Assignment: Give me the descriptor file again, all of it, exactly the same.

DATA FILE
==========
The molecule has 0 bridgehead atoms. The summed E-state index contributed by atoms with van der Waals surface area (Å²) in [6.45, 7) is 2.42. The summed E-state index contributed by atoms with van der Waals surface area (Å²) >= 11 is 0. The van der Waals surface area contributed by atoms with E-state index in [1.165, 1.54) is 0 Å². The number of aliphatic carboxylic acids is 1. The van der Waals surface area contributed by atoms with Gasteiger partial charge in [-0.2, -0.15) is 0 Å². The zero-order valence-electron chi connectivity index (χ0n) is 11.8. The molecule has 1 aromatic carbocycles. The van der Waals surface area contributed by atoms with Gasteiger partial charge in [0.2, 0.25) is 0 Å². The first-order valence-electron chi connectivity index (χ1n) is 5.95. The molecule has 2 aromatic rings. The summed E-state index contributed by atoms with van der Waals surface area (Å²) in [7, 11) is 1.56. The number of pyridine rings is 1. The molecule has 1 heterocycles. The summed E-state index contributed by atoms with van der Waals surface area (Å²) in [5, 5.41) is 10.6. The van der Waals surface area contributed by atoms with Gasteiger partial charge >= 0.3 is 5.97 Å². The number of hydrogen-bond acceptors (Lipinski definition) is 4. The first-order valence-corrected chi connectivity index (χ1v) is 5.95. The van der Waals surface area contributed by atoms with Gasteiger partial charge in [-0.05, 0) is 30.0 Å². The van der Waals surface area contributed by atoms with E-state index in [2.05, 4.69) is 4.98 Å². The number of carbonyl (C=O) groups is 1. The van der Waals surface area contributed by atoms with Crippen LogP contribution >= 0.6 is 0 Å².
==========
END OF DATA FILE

The molecule has 0 bridgehead atoms. The summed E-state index contributed by atoms with van der Waals surface area (Å²) in [6.45, 7) is 2.42. The summed E-state index contributed by atoms with van der Waals surface area (Å²) >= 11 is 0. The van der Waals surface area contributed by atoms with E-state index in [1.165, 1.54) is 0 Å². The number of aliphatic carboxylic acids is 1. The van der Waals surface area contributed by atoms with Gasteiger partial charge in [-0.2, -0.15) is 0 Å². The zero-order valence-electron chi connectivity index (χ0n) is 11.8. The molecule has 1 aromatic carbocycles. The van der Waals surface area contributed by atoms with Gasteiger partial charge in [0.2, 0.25) is 0 Å². The first-order valence-electron chi connectivity index (χ1n) is 5.95. The molecule has 2 aromatic rings. The summed E-state index contributed by atoms with van der Waals surface area (Å²) in [7, 11) is 1.56. The number of pyridine rings is 1. The molecule has 1 heterocycles. The summed E-state index contributed by atoms with van der Waals surface area (Å²) in [5, 5.41) is 10.6. The van der Waals surface area contributed by atoms with Gasteiger partial charge >= 0.3 is 5.97 Å². The number of hydrogen-bond acceptors (Lipinski definition) is 4. The first-order valence-corrected chi connectivity index (χ1v) is 5.95. The van der Waals surface area contributed by atoms with Gasteiger partial charge in [-0.05, 0) is 30.0 Å². The van der Waals surface area contributed by atoms with E-state index in [2.05, 4.69) is 4.98 Å². The number of carbonyl (C=O) groups is 1. The van der Waals surface area contributed by atoms with Crippen LogP contribution >= 0.6 is 0 Å².